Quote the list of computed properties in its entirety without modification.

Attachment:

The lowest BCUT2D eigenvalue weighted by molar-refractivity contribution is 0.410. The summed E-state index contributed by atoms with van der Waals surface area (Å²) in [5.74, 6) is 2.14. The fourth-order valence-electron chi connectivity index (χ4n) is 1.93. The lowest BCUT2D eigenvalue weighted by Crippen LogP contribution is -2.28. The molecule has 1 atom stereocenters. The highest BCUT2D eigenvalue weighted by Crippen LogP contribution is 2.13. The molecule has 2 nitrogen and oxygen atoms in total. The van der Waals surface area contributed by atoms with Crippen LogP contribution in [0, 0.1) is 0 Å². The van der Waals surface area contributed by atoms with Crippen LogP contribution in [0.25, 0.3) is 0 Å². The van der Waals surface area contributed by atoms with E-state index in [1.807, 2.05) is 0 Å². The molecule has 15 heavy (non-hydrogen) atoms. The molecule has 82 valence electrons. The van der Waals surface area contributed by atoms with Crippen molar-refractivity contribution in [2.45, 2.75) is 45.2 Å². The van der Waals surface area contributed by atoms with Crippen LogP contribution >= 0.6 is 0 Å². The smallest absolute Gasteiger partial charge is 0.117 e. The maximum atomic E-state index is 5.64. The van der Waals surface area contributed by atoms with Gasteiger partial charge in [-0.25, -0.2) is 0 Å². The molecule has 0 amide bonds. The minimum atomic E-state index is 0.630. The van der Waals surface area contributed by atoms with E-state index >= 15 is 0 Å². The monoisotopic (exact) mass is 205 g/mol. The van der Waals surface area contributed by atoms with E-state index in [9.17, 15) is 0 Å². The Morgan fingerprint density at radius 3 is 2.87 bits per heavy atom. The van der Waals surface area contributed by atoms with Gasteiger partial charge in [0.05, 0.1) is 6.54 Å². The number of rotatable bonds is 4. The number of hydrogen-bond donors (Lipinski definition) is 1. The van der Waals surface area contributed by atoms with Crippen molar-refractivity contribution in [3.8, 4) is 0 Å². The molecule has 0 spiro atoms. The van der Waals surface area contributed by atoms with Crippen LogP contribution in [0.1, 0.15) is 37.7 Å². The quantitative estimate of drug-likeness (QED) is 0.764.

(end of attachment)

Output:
The lowest BCUT2D eigenvalue weighted by molar-refractivity contribution is 0.410. The summed E-state index contributed by atoms with van der Waals surface area (Å²) in [5.74, 6) is 2.14. The fourth-order valence-electron chi connectivity index (χ4n) is 1.93. The lowest BCUT2D eigenvalue weighted by Crippen LogP contribution is -2.28. The molecule has 1 atom stereocenters. The highest BCUT2D eigenvalue weighted by Crippen LogP contribution is 2.13. The molecule has 2 nitrogen and oxygen atoms in total. The van der Waals surface area contributed by atoms with Crippen LogP contribution in [0, 0.1) is 0 Å². The van der Waals surface area contributed by atoms with Crippen LogP contribution in [0.25, 0.3) is 0 Å². The van der Waals surface area contributed by atoms with E-state index in [1.807, 2.05) is 0 Å². The molecule has 15 heavy (non-hydrogen) atoms. The molecule has 82 valence electrons. The van der Waals surface area contributed by atoms with Crippen molar-refractivity contribution in [2.45, 2.75) is 45.2 Å². The van der Waals surface area contributed by atoms with Crippen LogP contribution >= 0.6 is 0 Å². The smallest absolute Gasteiger partial charge is 0.117 e. The maximum atomic E-state index is 5.64. The van der Waals surface area contributed by atoms with Gasteiger partial charge in [-0.25, -0.2) is 0 Å². The molecule has 0 amide bonds. The minimum atomic E-state index is 0.630. The van der Waals surface area contributed by atoms with E-state index >= 15 is 0 Å². The monoisotopic (exact) mass is 205 g/mol. The van der Waals surface area contributed by atoms with E-state index in [9.17, 15) is 0 Å². The Morgan fingerprint density at radius 3 is 2.87 bits per heavy atom. The van der Waals surface area contributed by atoms with Gasteiger partial charge in [0.05, 0.1) is 6.54 Å². The number of rotatable bonds is 4. The number of hydrogen-bond donors (Lipinski definition) is 1. The van der Waals surface area contributed by atoms with Crippen molar-refractivity contribution in [3.8, 4) is 0 Å². The molecule has 0 spiro atoms. The van der Waals surface area contributed by atoms with Crippen LogP contribution in [0.1, 0.15) is 37.7 Å². The quantitative estimate of drug-likeness (QED) is 0.764.